Small fishers join UK Greenpeace campaign declaring “fishing emergency”

Published on
September 27, 2021
A small fishing vessel sails past United Kingdom parliament in protest a perceived lack of action by the government against large-scale fishing vessels.

A new campaign launched by Greenpeace in the United Kingdom is calling for “urgent measures to protect fishing communities and our oceans.”

The effort has been joined by several inshore fishing groups and associations, along with the New Economics Foundation, Angling Trust, and direct-to-consumer businesses Sole of Discretion and Pesky Fish.

A joint statement was signed and delivered recently to the U.K. government, declaring a “fishing emergency” and asking for permanent bans on supertrawlers, bottom-trawlers, and fly-shooters in all marine protected areas more than 12 nautical miles from the coast in the English Channel; in addition to a ban on pelagic trawlers over 55 meters and fly-shooters in the English Channel and Southern North Sea. 

The aim of such measures, the statement said, is to boost catches for local fishers, revive coastal communities, and provide space for marine ecosystems and fish populations to recover from “years of devastation by industrial fishing.”

“The U.K. government needs to deliver on its Brexit promise to level up ocean protection. This would be a vital step towards the target of protecting 30 percent of the U.K.’s and the world’s oceans by 2030,” Greenpeace U.K. Oceans Campaigner Chris Thorne said in a release.

The statement comes amid a six-month operation by Greenpeace, which is patrolling the UK’s protected areas off the south coast in a bid to shield marine protected areas from what it terms "destructive fishing."

Greenpeace said "supertrawlers, all of which are E.U. owned, spend thousands of hours fishing in U.K. waters annually, including in marine protected areas.” The organization claims the E.U.'s supertrawler fishing effort in U.K. marine protected areas increased by 1,000 percent between 2017 and 2020, and that industrial fly-shooters began focusing operations on U.K. waters off the south and east coasts following an electric pulse trawling ban earlier this year.

Fly-shooters, also called Danish or Scottish seiners, tow lead-weighted ropes along the seabed at either end of a net that encircles and captures entire shoals of fish.

“Fly-shooting is a highly-efficient industrial fishing method with immense catching capacity, which poses a threat to fish populations and the seabed,” Greenpeace said.

On 22 September, a group of small-scale fishermen and fishing representatives sailed up the River Thames past the Houses of Parliament and unfurled banners on Westminster Bridge – which overlooks parliament – to protest against the government’s perceived lack of action.

“Our push for bans on supertrawlers and fly-fishers are falling on deaf ears; 75 fly-fishers have been licensed or permitted to fish in our waters without an impact assessment being done and this has a huge impact on our small fleet. So many of our fishermen are struggling to find enough fish or are going out of business, and we have to do more to save them,” Sarah Ready of the New Under Ten Fishermen's Association told SeafoodSource. “The government’s response was to release a statement saying that they would continue looking into the matter, but it was vague and gave no firm commitment.”

Pelagic Freezer-Trawler Association President Gerard van Balsfoort defended his industry, telling SeafoodSource of his concern that inaccurate and scientifically unsupported information about his members’ fishing operations could unduly influence fisheries management decisions.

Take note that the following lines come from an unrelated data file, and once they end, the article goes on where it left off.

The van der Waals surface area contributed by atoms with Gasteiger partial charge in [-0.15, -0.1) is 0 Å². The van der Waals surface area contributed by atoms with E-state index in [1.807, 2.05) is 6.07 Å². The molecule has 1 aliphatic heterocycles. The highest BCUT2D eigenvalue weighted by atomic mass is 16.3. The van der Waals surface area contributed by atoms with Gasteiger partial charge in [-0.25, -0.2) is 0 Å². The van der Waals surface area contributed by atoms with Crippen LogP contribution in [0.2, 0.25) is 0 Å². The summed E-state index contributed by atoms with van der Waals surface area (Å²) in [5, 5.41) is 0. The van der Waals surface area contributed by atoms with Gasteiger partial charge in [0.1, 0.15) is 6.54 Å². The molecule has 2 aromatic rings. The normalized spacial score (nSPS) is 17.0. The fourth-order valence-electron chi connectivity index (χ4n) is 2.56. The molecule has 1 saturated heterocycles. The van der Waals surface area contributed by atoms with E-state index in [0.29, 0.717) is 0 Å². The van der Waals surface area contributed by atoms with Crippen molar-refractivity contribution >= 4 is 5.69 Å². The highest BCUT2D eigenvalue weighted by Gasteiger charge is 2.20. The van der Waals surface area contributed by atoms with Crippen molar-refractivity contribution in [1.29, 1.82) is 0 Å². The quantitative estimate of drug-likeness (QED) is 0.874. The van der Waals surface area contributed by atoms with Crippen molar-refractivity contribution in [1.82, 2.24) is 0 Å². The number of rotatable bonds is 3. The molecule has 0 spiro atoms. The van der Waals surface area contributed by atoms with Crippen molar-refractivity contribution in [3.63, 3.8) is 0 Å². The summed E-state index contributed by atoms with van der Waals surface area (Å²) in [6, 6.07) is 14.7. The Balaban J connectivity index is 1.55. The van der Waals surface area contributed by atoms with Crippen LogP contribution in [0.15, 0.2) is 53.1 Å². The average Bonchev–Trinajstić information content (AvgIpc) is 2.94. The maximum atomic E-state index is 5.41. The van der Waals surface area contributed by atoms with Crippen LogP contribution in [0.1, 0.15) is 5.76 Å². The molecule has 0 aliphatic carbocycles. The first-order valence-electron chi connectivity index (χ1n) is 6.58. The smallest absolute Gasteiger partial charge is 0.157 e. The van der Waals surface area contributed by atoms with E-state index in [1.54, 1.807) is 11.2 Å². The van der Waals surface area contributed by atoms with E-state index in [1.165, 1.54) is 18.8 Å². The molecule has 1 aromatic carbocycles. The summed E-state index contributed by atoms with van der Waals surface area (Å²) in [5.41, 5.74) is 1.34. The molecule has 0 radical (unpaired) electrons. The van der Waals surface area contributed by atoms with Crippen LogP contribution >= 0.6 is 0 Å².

PFA members include Cornelis Vrolijk, France Pelagique, Interfish, Jaczon, Parlevliet & Van der Plas, and Lithuania's UAB Atlantic High Seas Fishing Company, which are some of Europe's largest pelagic companies. The fish the companies catch provide food security to millions of consumers in European markets and especially to developing countries in Sub-Sahara Africa, who rely on the high-protein fish, van Balsfoort said.

“Members of the PFA fish only for human consumption in a clean, sustainable, and responsible manner. They operate pelagic freezer-trawlers outside the coastal areas and target pelagic species such as herring, mackerel, horse mackerel, and blue whiting, which do not live in or dwell close to the seabed,” van Balsfoort said. “These pelagic fish form shoals that live and migrate in the water column. In short, pelagic fishing gear does not interact with seabed habitats and therefore does not damage protected seabed habitat features.”

Van Balsfoort said the term “supertrawler” is a misnomer that suggests disproportionate catching power, but the size of a pelagic freezer-trawler is linked to its processing capacity. Catches are based on scientifically derived total allowable catches and strictly allocated quota, and vessels are regularly checked by the U.K. and E.U. at sea and in harbor to check compliance.

“Our vessels range from 50 meters to over 100 meters in length and combine catching, sorting, freezing, packaging, and storage of pelagic fish in one hull. They are roughly 25 percent trawler and 75 percent fish processing factory and cold storage vessels,” he said.  

Van Balsfoort said he rejected the idea that members’ pelagic fishing operations are in direct conflict with small-scale fishermen in the Channel area and the Southern North Sea, explaining that their vessels target different stocks, in different fishing grounds, for different markets.  

“Pelagic fish have low market prices and therefore need to be harvested at scale to make the business viable. Local small-scale fishermen in the Channel and Southern North Sea target high value quota and non-quota species for the fresh market in the U.K. and E.U.,” he said.  

Photo courtesy of Greenpeace

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